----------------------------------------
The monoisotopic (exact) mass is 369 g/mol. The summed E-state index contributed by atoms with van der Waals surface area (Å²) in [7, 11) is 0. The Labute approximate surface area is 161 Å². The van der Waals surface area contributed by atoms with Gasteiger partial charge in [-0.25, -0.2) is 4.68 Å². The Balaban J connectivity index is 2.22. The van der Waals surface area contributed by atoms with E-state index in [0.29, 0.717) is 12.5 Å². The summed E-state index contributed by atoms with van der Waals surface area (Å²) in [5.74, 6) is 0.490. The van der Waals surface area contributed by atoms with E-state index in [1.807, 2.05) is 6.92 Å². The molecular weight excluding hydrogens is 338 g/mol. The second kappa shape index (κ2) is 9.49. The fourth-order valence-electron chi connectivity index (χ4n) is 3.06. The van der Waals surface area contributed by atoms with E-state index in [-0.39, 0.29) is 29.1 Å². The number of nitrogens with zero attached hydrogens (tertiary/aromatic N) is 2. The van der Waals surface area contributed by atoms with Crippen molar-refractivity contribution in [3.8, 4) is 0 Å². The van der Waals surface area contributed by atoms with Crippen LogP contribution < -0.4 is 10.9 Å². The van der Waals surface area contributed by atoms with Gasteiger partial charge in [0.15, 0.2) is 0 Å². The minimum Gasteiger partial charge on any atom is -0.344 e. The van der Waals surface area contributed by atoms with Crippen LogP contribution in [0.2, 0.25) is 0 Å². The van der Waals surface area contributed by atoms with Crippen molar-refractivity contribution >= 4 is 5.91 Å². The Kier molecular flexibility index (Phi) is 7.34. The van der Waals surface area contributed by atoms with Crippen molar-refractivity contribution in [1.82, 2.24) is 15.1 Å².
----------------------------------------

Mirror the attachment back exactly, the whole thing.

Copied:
The monoisotopic (exact) mass is 369 g/mol. The summed E-state index contributed by atoms with van der Waals surface area (Å²) in [7, 11) is 0. The Labute approximate surface area is 161 Å². The van der Waals surface area contributed by atoms with Gasteiger partial charge in [-0.25, -0.2) is 4.68 Å². The Balaban J connectivity index is 2.22. The van der Waals surface area contributed by atoms with E-state index in [0.29, 0.717) is 12.5 Å². The summed E-state index contributed by atoms with van der Waals surface area (Å²) in [5.74, 6) is 0.490. The van der Waals surface area contributed by atoms with E-state index in [1.807, 2.05) is 6.92 Å². The molecular weight excluding hydrogens is 338 g/mol. The second kappa shape index (κ2) is 9.49. The fourth-order valence-electron chi connectivity index (χ4n) is 3.06. The van der Waals surface area contributed by atoms with E-state index in [-0.39, 0.29) is 29.1 Å². The number of nitrogens with zero attached hydrogens (tertiary/aromatic N) is 2. The van der Waals surface area contributed by atoms with Crippen molar-refractivity contribution in [3.8, 4) is 0 Å². The van der Waals surface area contributed by atoms with Crippen LogP contribution < -0.4 is 10.9 Å². The van der Waals surface area contributed by atoms with Gasteiger partial charge in [0.15, 0.2) is 0 Å². The minimum Gasteiger partial charge on any atom is -0.344 e. The van der Waals surface area contributed by atoms with Crippen LogP contribution in [0.2, 0.25) is 0 Å². The van der Waals surface area contributed by atoms with Crippen molar-refractivity contribution >= 4 is 5.91 Å². The Kier molecular flexibility index (Phi) is 7.34. The van der Waals surface area contributed by atoms with Crippen molar-refractivity contribution in [1.82, 2.24) is 15.1 Å².